The New Phonebook is Here!

"The New Phone Book is Here!"

"The new phone book is here!"  It’s one of my favorite lines from Steve Martin in “The Jerk”, and it pops into my head every year when OSHA releases their Most Frequently Cited Violations.  For me I almost get as excited as Steve Martin did, and flip through it looking for where OSHA is citing specific industries.  For those in the nursing, eldercare and residential care industry, you can click HERE to find yours.

As you ready your safety committees, tap into your usual resources, or decide this is the year to focus on safety, it’s always great to know where OSHA is penalizing your peers (and hopefully not you) the most.  For 2015, Bloodborne Pathogens once again topped the list in frequency, but Medical and First Aid took the blue ribbon in the cost per violation category. Workers in many occupations, including first responders, housekeeping personnel in some industries, nurses and other healthcare personnel, all may be at risk for exposure to bloodborne pathogens according to OSHA and the CDC, and for those with exposure potential, the proper written plan, training, vaccination series and other items must be in place.  While you peruse the list and are thinking of how your program matches up, please, please, please make sure of three things.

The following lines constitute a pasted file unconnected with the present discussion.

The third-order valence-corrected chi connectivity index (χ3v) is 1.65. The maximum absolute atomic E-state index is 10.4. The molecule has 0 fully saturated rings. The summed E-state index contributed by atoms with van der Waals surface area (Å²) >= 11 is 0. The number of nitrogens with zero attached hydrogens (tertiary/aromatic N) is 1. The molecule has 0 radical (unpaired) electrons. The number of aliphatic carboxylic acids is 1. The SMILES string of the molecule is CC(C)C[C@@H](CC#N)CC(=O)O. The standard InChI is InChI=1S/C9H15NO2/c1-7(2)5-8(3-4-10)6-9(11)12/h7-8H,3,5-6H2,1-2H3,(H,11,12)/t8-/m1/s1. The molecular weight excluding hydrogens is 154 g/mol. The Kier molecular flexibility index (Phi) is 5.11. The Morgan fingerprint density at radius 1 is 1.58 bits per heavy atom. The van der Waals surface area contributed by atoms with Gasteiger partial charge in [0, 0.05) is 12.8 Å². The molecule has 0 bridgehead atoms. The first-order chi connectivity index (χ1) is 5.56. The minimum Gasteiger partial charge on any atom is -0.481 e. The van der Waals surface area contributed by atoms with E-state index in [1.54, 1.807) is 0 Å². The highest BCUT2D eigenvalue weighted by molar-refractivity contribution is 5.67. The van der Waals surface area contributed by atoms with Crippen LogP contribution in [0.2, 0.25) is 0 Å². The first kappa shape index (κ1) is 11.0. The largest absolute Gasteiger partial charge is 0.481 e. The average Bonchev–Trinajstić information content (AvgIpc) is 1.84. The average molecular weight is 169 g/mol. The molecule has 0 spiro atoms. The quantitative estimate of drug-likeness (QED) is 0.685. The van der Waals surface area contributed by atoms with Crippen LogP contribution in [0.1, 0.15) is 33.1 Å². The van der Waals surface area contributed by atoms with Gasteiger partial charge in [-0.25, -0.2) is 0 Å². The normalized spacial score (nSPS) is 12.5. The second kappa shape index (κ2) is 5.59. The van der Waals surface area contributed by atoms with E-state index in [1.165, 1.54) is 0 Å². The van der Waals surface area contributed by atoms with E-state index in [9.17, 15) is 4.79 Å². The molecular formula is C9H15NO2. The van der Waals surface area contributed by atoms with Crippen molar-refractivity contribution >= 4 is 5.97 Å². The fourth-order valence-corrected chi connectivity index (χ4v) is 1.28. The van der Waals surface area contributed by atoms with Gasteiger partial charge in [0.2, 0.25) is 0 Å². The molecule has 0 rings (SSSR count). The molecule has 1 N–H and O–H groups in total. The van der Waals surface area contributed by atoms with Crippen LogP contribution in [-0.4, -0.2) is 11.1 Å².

1. You have a written program (preferably dated/revised in last 12 months) AND your employees know that program
  2. You have trained (and retrained) employees as required, and you have documentation
  3. Employees can demonstrate they’ve been trained and it matches your program

While there are options for buying volumes of safety resources and thick binders, I always advocate for simple programs that are understood by employees.  In the end the compliance arm of OSHA generally likes to see a program that meets the requirements, but just as importantly, they like to see that whatever is written is being practiced and is understood by the employees affected.  Granted, sometimes that means a thick program, but just make sure it fits your organization. Here is a reference list of publications for small businesses.

If you have any questions on OSHA’s most frequently cited violations, please contact usat 603-352-2121.

The new phonebook is here

Comments are closed.